A former regional newspaper editor who has launched his own community title has said there is still room for “local and longer” reads in print that would not work online.
Tim Dixon, former Western Gazette and Western Daily Press editor, has launched the Paper for Honiton, a print-only weekly title covering the Devon town where he lives.
He told Press Gazette he launched the paper to give the local community a “proper traditional newspaper” with all the news and sport.
“I am a big advocate of print, I always have been,” he said.
“It isn’t that I don’t understand the internet, but I think there is room for print. It’s a completely different beast to news online. Local and longer – there is still an appetite for that.”
After a free launch edition on 3 May, Dixon officially put the newspaper on sale for 50p on Thursday last week. By Monday afternoon, 700 copies had been sold, he said.
Honiton is already served by the Archant-owned free newspaper the Midweek Herald, which also covers Axminster, Seaton and surrounding areas in east Devon.
Before most of the View From series of newspapers closed in January it too had a Honiton edition, although it still publishes the View From Blackdown Hills which takes advertising covering the town.
But Dixon said: “People in Honiton, and it’s quite normal, they feel like [the newspapers] don’t specifically cater for them.”
Dixon said he met various groups, businesses, councillors and other individuals in the town before launching the newspaper to see whether there was an appetite for it.
He described it as a “very different proposition” from a normal local newspaper, saying it was “very much something that has come from the grassroots upwards”.
As well as covering typical local news subjects such as council reporting, Dixon said he has seen a huge level of interest from community contributors. Among them are a retired sergeant major who writes poetry and a retired policeman who writes nature notes accompanied by watercolour paintings.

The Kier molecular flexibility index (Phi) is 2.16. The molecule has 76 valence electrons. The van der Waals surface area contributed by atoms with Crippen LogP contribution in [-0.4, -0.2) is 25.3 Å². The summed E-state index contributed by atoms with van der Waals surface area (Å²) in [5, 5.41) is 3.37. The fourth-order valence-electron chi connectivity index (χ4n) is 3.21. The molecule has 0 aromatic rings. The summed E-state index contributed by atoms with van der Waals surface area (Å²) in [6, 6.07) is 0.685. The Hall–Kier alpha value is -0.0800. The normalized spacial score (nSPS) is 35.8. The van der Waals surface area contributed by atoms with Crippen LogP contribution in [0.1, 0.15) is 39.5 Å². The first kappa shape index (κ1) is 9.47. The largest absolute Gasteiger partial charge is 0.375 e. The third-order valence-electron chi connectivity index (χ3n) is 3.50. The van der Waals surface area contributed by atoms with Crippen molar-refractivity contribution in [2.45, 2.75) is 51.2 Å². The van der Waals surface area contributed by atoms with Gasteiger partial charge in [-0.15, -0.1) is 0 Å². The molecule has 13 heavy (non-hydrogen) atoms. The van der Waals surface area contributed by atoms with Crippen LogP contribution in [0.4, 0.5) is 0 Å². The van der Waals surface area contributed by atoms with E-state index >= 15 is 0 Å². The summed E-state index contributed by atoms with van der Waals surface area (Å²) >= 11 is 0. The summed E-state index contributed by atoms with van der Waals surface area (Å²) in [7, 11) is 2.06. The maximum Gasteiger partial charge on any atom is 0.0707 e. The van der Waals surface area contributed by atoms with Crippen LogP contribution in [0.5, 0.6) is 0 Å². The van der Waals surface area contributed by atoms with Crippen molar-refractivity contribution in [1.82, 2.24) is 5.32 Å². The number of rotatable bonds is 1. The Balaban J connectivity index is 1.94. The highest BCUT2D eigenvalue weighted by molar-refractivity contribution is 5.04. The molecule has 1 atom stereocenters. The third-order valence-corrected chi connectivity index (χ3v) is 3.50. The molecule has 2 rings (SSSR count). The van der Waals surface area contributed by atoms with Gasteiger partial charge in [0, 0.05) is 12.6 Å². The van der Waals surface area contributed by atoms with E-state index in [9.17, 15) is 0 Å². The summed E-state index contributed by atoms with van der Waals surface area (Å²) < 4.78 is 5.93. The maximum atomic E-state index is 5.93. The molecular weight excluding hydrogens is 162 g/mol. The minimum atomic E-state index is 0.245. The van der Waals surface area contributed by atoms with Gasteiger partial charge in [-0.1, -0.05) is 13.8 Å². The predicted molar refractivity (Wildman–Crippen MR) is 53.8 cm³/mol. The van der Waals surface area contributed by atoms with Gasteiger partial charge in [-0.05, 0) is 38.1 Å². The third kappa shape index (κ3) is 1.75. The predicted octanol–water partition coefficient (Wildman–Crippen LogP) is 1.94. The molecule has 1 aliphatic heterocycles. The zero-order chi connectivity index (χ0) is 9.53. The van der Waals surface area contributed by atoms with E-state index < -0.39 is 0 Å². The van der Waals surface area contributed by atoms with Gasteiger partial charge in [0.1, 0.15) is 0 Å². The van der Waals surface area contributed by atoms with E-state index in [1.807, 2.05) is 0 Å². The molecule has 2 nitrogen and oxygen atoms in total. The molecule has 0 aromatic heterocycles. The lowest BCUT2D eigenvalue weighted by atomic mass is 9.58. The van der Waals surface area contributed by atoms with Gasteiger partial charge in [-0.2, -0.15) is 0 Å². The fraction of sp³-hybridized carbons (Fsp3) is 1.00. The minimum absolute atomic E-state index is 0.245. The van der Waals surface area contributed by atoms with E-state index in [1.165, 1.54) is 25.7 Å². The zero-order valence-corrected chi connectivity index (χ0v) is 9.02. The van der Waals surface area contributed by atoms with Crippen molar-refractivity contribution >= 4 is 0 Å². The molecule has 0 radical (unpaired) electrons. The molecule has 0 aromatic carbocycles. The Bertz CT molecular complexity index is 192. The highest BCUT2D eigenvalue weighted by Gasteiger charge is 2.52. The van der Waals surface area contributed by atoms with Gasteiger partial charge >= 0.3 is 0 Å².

Dixon said: “It’s just been quite extraordinary and what seems to have happened – this is only week two and we are about to publish the third edition so I mustn’t get carried away here – but I think there is a real appetite for the newspaper.
“It disputes the idea that newspapers are past it and nobody is interested in them anymore. I honestly think in the industry that we just didn’t do those newspapers particularly well – I think particularly in the last ten years when the drive for cuts and economies has absolutely decimated newsrooms.”
He added: “With sufficient content that’s interesting and unique… we will drive the sale of the paper and become sustainable.”
The newspaper needs to earn £750 in advertising revenue each week or sell 1,000 copies – which Dixon hopes will happen within six months – to be sustainable. That would be equal to about a 10 per cent penetration of Honiton’s 7,752 households.
Dixon, who launched the project himself with help from upfront investment from advertisers, said: “They are very modest figures but that’s what’s quite good about it – it doesn’t need a big investor.”
When he first met potential advertisers, Dixon told them: “The paper isn’t going to deliver a massive, massive audience but you might like to be seen supporting something that’s considered to be a community asset.”
Dixon estimates the newspaper cost around £3,000 to launch, excluding any cost attached to his time. He spent two months working solidly on the project before its launch.
In the first week Dixon’s advertising colleague, one of a small number of part-time colleagues supporting his “one-man band”, sold £2,000 worth of advertising space.
However he said: “I don’t think we can do this in a conventional way by trying to squeeze huge amounts of print advertising from the town when print advertising is disappearing out of print and going online.
“So this would have to be a different model and it would have to be a model which is essentially driven by its circulation, by people paying for it again.”